Three years. Three films. Three blockbusters. Few directors have begun their careers the way Vysakh has. And all his films, Pokkiri Raja, Seniors and now Mallu Singh, were made with big budgets. That meant those films had to do exceedingly well at the box office to recover the costs. They did more than that, of course.
“I am glad that all my films have made my producers happy. I believe that when you make a mainstream film, it has to reach the audience and do good business. So when I plan a film, I try to ensure that it attracts viewers to cinemas,” says Vysaksh.
He says he was confident about the success of Mallu Singh too, even though he had cast newcomer Unni Mukundan in the lead. “Unni wasn’t the first choice. The actor I wanted for the role was tied up with other assignments. I had seen Unni in Bombay March 12 and was impressed. I thought there was something about his face that people would like,” he says.
He adds he decided to place the film in Punjab because it was a completely new territory for Malayalam cinema. “I believe that was one of the main reasons why the film clicked. The story of Mallu Singh could have taken place anywhere, like Tamil Nadu for instance; but there have been far too many Malayalam films based there and therefore the locales would not have anything new for an audience in Kerala.”
But Punjab’s scenic locales and colourful costumes of people there offered plenty of scope for a visually rich film. Cinematographer Shaji and costume designer Sai played significant roles in giving Mallu Singh its vibrant look.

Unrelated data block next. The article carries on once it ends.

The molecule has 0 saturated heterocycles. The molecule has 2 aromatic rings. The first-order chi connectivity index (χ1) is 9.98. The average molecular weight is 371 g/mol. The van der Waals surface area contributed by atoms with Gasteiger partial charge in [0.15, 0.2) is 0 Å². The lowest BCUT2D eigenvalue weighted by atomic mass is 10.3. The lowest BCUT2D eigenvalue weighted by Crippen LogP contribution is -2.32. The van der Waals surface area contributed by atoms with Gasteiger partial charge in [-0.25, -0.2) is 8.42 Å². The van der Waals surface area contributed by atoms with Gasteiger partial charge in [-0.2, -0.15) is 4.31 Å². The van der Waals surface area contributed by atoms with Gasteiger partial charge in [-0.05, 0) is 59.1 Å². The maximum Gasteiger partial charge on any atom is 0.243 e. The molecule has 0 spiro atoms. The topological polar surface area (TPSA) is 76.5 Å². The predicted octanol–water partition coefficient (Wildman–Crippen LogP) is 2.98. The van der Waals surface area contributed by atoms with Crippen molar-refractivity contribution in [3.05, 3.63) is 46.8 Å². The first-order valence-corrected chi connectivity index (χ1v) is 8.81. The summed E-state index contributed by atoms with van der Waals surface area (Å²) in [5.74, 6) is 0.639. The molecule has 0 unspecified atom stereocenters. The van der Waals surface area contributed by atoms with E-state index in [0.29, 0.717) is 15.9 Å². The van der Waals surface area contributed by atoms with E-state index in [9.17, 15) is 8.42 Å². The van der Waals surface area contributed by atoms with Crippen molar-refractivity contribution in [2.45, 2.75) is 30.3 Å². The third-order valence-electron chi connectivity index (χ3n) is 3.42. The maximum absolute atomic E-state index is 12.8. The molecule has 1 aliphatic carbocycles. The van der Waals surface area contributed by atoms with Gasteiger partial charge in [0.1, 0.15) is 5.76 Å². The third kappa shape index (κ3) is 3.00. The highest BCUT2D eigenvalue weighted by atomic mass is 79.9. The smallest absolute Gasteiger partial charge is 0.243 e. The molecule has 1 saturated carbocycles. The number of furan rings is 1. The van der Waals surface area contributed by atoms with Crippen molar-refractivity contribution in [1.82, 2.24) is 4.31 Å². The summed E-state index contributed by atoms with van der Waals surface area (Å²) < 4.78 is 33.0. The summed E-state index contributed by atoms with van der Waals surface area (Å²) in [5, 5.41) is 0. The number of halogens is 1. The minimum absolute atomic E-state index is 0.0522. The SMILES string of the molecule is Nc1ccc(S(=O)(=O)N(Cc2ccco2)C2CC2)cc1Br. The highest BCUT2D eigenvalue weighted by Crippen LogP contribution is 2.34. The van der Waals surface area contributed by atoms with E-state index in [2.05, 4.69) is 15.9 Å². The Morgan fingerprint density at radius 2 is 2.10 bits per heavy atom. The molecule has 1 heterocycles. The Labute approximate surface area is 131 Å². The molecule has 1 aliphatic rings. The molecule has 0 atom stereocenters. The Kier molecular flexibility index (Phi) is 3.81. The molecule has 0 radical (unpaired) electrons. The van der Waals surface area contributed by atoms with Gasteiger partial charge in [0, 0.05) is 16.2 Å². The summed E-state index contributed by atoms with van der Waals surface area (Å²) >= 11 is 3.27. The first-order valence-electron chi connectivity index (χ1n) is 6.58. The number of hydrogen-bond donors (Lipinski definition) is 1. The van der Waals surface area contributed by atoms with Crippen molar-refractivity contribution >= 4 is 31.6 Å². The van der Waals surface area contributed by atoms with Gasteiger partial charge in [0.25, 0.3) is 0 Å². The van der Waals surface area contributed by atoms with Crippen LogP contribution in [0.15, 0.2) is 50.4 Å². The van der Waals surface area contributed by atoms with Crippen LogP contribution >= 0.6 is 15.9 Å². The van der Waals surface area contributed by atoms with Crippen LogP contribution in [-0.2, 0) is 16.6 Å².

Looking back at his debut film, Pokkiri Raja, he says he was fortunate to get a script by Udayakrishna-Sibi K. Thomas at that stage of his career. “They had faith in me though I was a novice. Not just that, after the movie’s shoot was over, Udayakrishna told me that they would give me another script even if Pokkiri Raja failed at the box office and that I should work with other script writers if the film did well,” says Vysakh.
Pokkiri Raja didn’t just do well. It did extraordinarily well. “It was welcomed with both hands by our audience. The film made a business of more than Rs. 10 crore. Of course, the highlight of the film was its casting. I got Mammootty and Prithviraj to share screen space, which was further spiced up by Shriya Saran. Mammootty, I thought, was excellent in the film’s comic scenes and his usage of broken English clicked with the viewers. I was apprehensive whether it would be right to use broken English in emotional scenes, but he assured me that it would work well. And it did,” says Vysakh.
After Pokkiri Raja came the real test. “I had the backing of one of the most successful scriptwriting team in contemporary Malayalam cinema and a stellar cast for my first film, so it was with my second film that I had to prove myself. Seniors had no superstar. The film was always planned as a thriller, but I think it was the humorous way in which the film was treated that made it the big hit it was,” he says.
His next film will be with Dileep. “I make just one film a year, after a lot of planning and discussions. The film with Dileep will be scripted by Benny P. Nayarambalam,” he says.
He may have had a dream start to his career, but he has had to work hard to realise his dream. “I come from a small village called Kalliot in Kasaragod district, where even watching a film was a luxury. The first film I saw at a cinema theatre was when I was 15! I wanted to be a filmmaker but I didn’t know how. I went to Thiruvananthapuram and slowly began meeting people associated with films. I began my career as an assistant director in the film Kochi Rajavu, directed by Johny Antony,” he says.
Vysakh might be making mass entertainers, but he is an admirer of movies by Majid Majidi and, closer home, those by the late Padmarajan and Bharathan.
Wouldn’t he want to make such films?
“I don’t know if I am ready for it yet; one thing I am particular about is that a producer shouldn’t lose money on my movies. So I will continue making commercially viable films, whether they are made with lavish budgets or on a shoe-string. Maybe I was destined to begin my career with Pokkiri Raja; it was not supposed to be my first film, you know. I was actually planning to make a small film before that, a thriller without any major stars,” he says.
Destiny, it seems, had grander ideas for him.